Published on Feb. 12, 2020 by Steven Vance
Updated on Feb. 13, 2020
Normally I bike to and from my downtown office five days a week. Three weeks ago, when I was recovering from a cold, I decided to ride transit and spend less time in the cold. This week, I’m still riding CTA because of how much more time I’ve been able to dedicate to reading. I’m not seeing my bike as often because I don’t want to put down “The Chicago Neighborhood Guidebook”, edited by Martha Bayne, a local writer. It’s about Chicago neighborhoods, 42 of them.
The title may fool one into thinking it belongs on the same shelf as The Lonely Planet; it actually belongs on a shelf called “For New and Old Chicagoans”.
There are dozens of articles, essays, poems, and histories written by great contributors, including people I know…and people I just know on Twitter.
Vitaliy Vladimirov is an urban planner I know who wrote about documenting the history of immigrants who came to Argyle Street in Uptown, “many of them fleeing the 1975 Fall of Saigon”, while Rachel Cromidas is a reporter I remember reading from the RedEye days who wrote about living in the Loop and having a front yard known as Millennium Park. Scott Smith is now a communications director for a county agency whom I follow on Twitter and who is passionate about Beverly (which has a neat housing anti-segregation history I hadn’t previously known).
I love reading about places and locations in Chicago that I know. I like reading about the businesses I never got to patronize before they closed down, and I look forward to spontaneously visiting the blocks and parks I haven’t seen.
The relevant theme, though, and why I’m sharing my enthusiasm for the Guidebook, is how every story includes some bit about real estate. Little of the stories within the articles are about real estate, but the collection of references to houses, buildings, building styles, blocks, corners, businesses, and institutions make it difficult to not think about who contributes to how a neighborhood changes and develops.
Two weeks ago a fellow transit rider sitting next to me on a bus stop bench asked, “Is Englewood in there?” He could see that I had just turned the page to the North Lawndale story, an interview of Alexie Young by F. Amanda Tugade about the MLK Fair Housing Exhibit Center in North Lawndale.
I replied to him, “Let me check,” and flipped to the table of contents. Indeed, Englewood was here; specifically, there was an interview of Tamar Manasseh, the founder of “MASK”, Mothers/Men Against Senseless Killings, by Kirsten Ginzky. Even that story, in which Manasseh tells Ginzky about hanging out and organizing a community at the same corner of 75th St and Stewart Ave for four years, has a neighborhood development aspect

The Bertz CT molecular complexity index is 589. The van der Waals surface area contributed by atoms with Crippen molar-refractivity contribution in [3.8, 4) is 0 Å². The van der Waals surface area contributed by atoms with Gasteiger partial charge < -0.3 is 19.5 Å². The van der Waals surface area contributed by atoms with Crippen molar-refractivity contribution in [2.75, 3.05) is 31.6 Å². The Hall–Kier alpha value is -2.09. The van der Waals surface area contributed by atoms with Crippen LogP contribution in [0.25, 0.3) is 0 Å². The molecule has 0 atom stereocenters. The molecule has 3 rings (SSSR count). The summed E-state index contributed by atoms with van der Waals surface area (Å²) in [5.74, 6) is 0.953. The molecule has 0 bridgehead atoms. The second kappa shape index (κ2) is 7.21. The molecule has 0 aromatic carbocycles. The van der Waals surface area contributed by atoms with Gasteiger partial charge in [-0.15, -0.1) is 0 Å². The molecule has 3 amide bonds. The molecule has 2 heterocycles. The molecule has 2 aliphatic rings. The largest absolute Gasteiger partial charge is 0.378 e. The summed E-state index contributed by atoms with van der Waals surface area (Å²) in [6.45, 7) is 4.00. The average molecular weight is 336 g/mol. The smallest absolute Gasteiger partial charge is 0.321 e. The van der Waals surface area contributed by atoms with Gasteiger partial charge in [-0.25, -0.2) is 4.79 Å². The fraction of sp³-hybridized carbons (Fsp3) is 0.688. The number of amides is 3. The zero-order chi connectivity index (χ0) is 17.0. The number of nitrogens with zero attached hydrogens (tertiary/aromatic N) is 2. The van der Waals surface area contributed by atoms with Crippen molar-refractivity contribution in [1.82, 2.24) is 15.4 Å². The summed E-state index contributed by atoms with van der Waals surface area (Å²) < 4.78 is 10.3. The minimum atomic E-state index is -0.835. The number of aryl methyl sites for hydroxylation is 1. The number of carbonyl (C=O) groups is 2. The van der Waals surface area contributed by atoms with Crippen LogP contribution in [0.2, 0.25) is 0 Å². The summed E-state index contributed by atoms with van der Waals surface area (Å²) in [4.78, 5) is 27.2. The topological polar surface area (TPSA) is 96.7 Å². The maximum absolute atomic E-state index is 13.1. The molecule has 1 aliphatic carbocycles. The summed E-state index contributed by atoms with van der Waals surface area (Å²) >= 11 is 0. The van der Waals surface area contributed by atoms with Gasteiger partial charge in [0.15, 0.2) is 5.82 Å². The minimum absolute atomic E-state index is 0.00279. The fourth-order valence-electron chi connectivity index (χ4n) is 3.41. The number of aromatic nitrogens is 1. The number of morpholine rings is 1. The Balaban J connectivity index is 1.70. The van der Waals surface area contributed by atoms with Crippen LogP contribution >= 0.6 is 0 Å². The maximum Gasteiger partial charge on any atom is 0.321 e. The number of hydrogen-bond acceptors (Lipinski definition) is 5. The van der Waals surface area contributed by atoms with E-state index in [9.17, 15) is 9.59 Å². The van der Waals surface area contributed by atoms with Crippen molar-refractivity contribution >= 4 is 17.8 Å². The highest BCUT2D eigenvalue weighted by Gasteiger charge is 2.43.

From the Guidebook I also learned about the “ABC” elementary schools in North Center — Audubon, Bell, Coonley — where top CPS ratings and school culture are tied to who lives in the single-family houses; the same houses’ sale prices can be higher in a certain school’s boundary than on the other side of it. Other themes in this article include TOD (transit-oriented development), NIMBYism, and zoning.
Many of the subplots in some of the stories make for amusing or relatable tales of housing in Chicago. A tale about canoeing on the North Branch of the Chicago River for many years can tell a story about the changes in Ravenswood Gardens. There’s also a story about moving around the city and living in a bunch of different apartments.
“If neighborhoods are the microcosms of a city, then the apartment buildings within those neighborhoods focus the microscope ever closer. In the eight years I’ve lived in Chicago, I’ve watched friends jump ship from apartment to apartment, neighborhood to neighborhood in an effort to find their Goldilocks home: this apartment is too dark, that neighborhood overcrowded. But I’ve stayed put in Andersonville. Sure, I’ve occasionally entertained the dream of a second bedroom, or living closer to my job in the Loop or my friends in their uber-hip Logan Squares and West Towns. I’ve even toyed with the idea of outright ownership (a daydream quickly squashed by the thought of replacing my own appliances). But springtime rolls around each year and we re-sign our lease, just as resistant to leaving the apartment as we are the neighborhood.”
That passage, about Andersonville, is the last thing I read riding the 72-North Ave bus home last night, before I stopped reading and started typing this. I, too, have lived in many apartments in many neighborhoods.
Lastly, don’t miss Gabriel X. Michael’s photo essay of Garfield Park. This website has featured and used Gabriel’s photos too many times to count. Gabriel is also bicycling around the city documenting hundreds of buildings before they disappear, sometimes tipped by Cityscape’s Demolitions Tracker.
The one Chicago guidebook you need to read this year was originally published in Chicago Cityscape on Medium, where people are continuing the conversation by highlighting and responding to this story.
The one Chicago guidebook you need to read this year [you're reading this one]